I encourage students, in the context of group research projects on accounting academics (part of an Accounting Theory course), to consider starting a Wikipedia article, or contributing to a Wikipedia article on the academic studied. Also hoping that some will become regular Wikipedia contributors. In most cases, they will choose to start a Wikipedia article on an accounting academic, because none is there otherwise.
This past term, groups started Wikpedia pages on Thomas JeanJean, Yves Gendron and Joni J. Young. All highly respected and productive accounting academics, but with no Wikpedia pages. Link the name, and it shows up red, indicating no page. Until now.
Went in to try to smooth out the pages, such as through internal links. When setting up internal links for Joni J. Young, found that most of the journals in which she is published–highly respected accounting journals–have no Wikipedia page. Red, and more red. Decided to start a page on one such respected journal, Critical Perspectives on Accounting.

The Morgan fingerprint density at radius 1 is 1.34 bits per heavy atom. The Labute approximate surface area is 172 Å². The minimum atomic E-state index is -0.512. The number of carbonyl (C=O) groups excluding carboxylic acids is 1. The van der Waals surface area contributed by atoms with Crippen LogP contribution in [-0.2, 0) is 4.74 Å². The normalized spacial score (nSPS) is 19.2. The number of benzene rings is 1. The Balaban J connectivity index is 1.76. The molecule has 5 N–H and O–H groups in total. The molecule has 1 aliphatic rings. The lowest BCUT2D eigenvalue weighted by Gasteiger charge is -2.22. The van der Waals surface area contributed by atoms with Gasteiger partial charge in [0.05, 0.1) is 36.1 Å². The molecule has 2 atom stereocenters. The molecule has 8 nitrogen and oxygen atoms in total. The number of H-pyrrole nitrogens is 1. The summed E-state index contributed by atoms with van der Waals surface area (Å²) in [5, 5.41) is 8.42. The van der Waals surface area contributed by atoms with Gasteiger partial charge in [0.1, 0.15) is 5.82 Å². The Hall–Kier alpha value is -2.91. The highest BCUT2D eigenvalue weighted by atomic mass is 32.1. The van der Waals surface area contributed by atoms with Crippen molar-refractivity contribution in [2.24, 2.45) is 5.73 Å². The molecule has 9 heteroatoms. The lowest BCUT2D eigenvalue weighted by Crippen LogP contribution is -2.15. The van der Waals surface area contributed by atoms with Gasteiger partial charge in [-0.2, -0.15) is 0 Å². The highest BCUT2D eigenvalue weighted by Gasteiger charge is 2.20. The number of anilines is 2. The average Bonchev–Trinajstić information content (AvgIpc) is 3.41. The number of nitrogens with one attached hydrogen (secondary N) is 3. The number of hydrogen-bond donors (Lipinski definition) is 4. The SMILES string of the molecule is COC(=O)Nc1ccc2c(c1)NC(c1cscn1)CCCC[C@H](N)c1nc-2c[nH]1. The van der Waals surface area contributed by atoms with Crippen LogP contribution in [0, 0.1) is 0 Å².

Thinking about all these accounting academics who make such significant contributions, and all these accounting journals that are so important to the dissemination of research. Yet so much missing on Wikipedia, which means that few people considered it to be worth their time to put something up. Doesn’t seem to happen the same way in other business disciplines, such as Finance, Organizational Behaviour or Strategy. Or in other disciplines, such as Psychology and Sociology. On the other hand, if one checks further, maybe there are numerous red links there, as well.
Maybe the academics are more focused on publishing, and those who admire them are also more focused on publishing, or don’t see any general notability.
Still: modesty, or indifference, regrettable as to the outcome. Many who should be better known, and many journals that should be better known, outside of a particular circle.